The Science and Technology course at the Upper Merion Area High School is designed to offer an interdisciplinary science course that addresses State and National Science Standards. It is offered to all ninth-graders as a culmination of their science courses at the middle-school level, and as a stepping-stone to their high school science and technology courses. The course give a perspective on science by means of the technology that permeates our lives. This makes the course equally useful to the student with no interest in higher-education and to the student who could decide enter an engineering career.

The course builds on the following themes:
  • Energy, Technology, & More
  • Information, Technology, & More
  • Space, Technology, & More
  • Nature, Technology, & More

STEM.pngThis page leads to the Big Ideas draft provided at the 2008 PA Governor's Institute for STEM.

For a map and inventory of equipment used with the Science and Technology course, click here:Inventory.png

The working draft of the curriculum document, approved by the school board in August 2007, can be found here: . The updated draft completed during the summer of 2008 can be found here:
CommonCore State Standards initiative has recommendations for Language Arts Standards in Science and Technology Courses.
This course strives to implement the philosophy of UMASD's Strategic Plan, which is found in this wikispace.
The UMASD Science Department also maintains a wikispace for its initiatives.
Daggett's Framework 21st Century Tools Bloom's Digital Taxonomy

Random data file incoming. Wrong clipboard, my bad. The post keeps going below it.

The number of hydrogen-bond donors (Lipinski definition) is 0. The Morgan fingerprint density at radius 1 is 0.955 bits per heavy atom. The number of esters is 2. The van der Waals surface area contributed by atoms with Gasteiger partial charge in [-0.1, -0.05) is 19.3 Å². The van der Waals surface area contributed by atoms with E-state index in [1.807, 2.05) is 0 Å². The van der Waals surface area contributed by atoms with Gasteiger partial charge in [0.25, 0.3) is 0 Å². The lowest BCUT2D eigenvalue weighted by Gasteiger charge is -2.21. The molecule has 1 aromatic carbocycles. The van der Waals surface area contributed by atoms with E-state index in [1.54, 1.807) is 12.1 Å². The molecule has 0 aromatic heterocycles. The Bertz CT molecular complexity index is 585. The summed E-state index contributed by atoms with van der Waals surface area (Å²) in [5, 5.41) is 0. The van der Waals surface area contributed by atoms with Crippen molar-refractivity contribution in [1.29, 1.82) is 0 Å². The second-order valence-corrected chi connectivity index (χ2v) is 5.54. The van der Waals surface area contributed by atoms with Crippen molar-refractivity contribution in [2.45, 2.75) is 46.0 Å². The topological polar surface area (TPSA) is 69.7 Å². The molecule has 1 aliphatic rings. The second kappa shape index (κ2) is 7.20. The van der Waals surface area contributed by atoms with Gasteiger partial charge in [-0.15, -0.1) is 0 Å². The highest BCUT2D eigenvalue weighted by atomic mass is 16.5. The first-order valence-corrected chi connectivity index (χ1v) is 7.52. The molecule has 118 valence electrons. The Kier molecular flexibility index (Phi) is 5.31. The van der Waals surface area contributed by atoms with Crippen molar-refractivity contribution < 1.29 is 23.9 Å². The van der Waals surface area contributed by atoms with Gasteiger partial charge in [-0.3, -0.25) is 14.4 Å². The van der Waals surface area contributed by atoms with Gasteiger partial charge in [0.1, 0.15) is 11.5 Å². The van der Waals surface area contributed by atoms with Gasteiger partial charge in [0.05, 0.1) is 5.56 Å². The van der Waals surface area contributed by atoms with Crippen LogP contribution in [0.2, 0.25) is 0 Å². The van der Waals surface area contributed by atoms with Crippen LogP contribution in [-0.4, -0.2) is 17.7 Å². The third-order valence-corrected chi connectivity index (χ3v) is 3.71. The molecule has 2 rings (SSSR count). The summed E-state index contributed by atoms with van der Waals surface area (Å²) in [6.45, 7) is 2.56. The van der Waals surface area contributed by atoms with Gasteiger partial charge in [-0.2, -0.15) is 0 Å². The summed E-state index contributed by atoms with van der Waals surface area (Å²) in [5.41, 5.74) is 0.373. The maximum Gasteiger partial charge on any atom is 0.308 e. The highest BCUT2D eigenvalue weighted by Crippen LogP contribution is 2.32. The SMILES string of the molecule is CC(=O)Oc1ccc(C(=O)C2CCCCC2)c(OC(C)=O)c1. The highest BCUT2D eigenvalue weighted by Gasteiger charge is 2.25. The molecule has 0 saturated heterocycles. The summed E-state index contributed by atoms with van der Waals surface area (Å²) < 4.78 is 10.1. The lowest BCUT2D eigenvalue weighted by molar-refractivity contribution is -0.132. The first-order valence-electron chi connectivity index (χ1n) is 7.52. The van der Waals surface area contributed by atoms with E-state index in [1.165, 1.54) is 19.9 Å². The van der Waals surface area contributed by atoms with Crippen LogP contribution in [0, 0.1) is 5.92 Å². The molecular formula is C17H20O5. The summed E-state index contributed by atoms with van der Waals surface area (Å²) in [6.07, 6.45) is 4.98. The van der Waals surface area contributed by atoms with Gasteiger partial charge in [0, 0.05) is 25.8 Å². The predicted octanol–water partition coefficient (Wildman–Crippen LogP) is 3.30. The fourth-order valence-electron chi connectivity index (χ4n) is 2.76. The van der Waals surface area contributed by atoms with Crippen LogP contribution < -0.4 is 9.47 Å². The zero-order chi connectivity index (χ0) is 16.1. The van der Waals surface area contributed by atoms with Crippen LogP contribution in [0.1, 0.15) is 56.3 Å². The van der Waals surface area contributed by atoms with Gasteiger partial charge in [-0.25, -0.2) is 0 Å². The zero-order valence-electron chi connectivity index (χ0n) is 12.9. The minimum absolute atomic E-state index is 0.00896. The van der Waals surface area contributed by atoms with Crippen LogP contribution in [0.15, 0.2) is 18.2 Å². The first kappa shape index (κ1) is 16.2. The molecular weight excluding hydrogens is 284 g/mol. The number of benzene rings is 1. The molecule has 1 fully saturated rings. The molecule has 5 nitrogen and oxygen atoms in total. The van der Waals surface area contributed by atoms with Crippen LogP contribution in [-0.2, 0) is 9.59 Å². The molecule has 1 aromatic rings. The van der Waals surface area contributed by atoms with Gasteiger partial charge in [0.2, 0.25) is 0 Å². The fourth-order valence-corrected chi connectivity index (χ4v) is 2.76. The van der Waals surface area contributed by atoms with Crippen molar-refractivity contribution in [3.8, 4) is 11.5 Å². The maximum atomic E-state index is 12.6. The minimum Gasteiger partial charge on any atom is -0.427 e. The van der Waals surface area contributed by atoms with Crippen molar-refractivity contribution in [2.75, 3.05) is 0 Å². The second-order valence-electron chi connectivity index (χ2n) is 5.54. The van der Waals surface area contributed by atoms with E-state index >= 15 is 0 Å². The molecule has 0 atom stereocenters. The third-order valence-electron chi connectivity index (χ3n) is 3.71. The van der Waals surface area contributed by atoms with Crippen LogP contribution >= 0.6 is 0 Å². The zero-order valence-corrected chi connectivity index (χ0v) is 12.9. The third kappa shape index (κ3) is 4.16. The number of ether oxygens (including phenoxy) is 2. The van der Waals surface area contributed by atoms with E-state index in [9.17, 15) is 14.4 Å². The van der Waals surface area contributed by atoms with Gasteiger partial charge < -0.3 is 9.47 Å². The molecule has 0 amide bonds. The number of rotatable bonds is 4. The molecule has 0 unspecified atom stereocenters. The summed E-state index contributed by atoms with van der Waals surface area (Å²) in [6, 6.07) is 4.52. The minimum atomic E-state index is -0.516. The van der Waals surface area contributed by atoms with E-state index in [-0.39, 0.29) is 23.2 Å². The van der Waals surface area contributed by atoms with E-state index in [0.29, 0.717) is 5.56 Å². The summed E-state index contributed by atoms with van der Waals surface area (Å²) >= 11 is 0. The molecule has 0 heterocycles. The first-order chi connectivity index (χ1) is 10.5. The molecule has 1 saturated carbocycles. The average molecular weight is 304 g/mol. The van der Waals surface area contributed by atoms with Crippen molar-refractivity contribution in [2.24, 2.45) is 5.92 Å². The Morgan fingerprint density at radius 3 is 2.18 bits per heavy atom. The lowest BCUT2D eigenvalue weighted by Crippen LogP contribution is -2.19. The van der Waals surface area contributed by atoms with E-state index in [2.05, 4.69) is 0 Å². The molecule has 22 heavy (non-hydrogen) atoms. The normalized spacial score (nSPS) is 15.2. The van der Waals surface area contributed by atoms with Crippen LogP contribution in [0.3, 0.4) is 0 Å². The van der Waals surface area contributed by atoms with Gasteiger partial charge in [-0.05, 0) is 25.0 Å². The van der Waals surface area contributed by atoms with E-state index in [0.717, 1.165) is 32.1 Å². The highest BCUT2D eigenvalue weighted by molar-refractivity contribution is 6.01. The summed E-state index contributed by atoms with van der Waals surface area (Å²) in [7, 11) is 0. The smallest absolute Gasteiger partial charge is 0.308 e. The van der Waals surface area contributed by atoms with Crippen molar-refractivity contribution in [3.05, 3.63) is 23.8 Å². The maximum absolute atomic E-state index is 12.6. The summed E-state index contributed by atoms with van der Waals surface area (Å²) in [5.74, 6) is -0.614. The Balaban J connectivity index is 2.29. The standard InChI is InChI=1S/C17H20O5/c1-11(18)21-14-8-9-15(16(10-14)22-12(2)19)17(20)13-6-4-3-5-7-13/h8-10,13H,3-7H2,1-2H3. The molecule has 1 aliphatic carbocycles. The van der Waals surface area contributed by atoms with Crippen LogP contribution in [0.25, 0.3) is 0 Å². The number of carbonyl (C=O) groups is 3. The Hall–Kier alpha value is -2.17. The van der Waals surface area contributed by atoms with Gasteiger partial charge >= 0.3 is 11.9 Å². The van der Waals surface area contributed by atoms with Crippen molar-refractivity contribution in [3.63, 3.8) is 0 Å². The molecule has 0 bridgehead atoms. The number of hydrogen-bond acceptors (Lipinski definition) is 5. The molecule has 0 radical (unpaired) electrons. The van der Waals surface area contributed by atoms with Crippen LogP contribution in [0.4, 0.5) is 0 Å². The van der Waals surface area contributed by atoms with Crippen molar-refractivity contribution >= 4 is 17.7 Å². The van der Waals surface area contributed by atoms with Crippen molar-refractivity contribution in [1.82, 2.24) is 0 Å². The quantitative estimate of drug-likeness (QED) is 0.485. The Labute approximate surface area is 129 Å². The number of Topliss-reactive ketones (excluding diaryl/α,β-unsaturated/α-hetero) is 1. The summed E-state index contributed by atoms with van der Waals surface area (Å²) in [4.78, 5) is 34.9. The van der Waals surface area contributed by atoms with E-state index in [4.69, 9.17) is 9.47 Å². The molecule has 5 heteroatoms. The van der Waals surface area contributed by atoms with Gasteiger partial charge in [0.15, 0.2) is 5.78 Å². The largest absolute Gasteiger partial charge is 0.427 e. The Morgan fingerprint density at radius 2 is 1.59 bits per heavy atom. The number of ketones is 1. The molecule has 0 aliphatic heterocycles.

mcsta.png
MCSTA
For the materials presented at the MCSTA miniconvention, click here!

These state standards are emphasized throughout the investigations included in the course:
3.2.10.B. Apply process knowledge and organize scientific and technological phenomena in varied ways.
3.2.10.C. Apply the elements of scientific inquiry to solve problems.
3.7.10.A. Identify and safely use a variety of tools, basic machines, materials and techniques to solve problems and answer questions.
3.7.10.B. Apply appropriate instruments and apparatus to examine a variety of objects and processes.
3.8.10.B. Analyze how human ingenuity and technological resources satisfy specific human needs and improve the quality of life.
3.8.10.C. Evaluate possibilities consequences and impacts of scientific and technological solutions.

Some curriculum recommendations from an ACT paper on College Readiness:
*Teach higher-level reading skills across the high school curriculum.
Teachers in all high school subjects should devote time to teaching reading strategies that help increase students’ comprehension of complex materials across the curriculum, especially in eleventh and twelfth grades.
*Make sure that students attain the skills necessary for effective writing.
The survey responses of postsecondary English/writing instructors suggest that high school language arts teachers should focus more on punctuation and grammar skills to better prepare their students for college-level expectations in college composition courses.
*Make sure that students learn science process and inquiry skills.
The survey responses of postsecondary science instructors suggest that high school science teachers should more strongly emphasize rigorous understanding of science process knowledge and inquiry skills rather than specific science content knowledge.
--from "Aligning Postsecondary Expectations and High School Practice: The Gap Defined Policy Implications of the ACT National Curriculum Survey® Results 2005–2006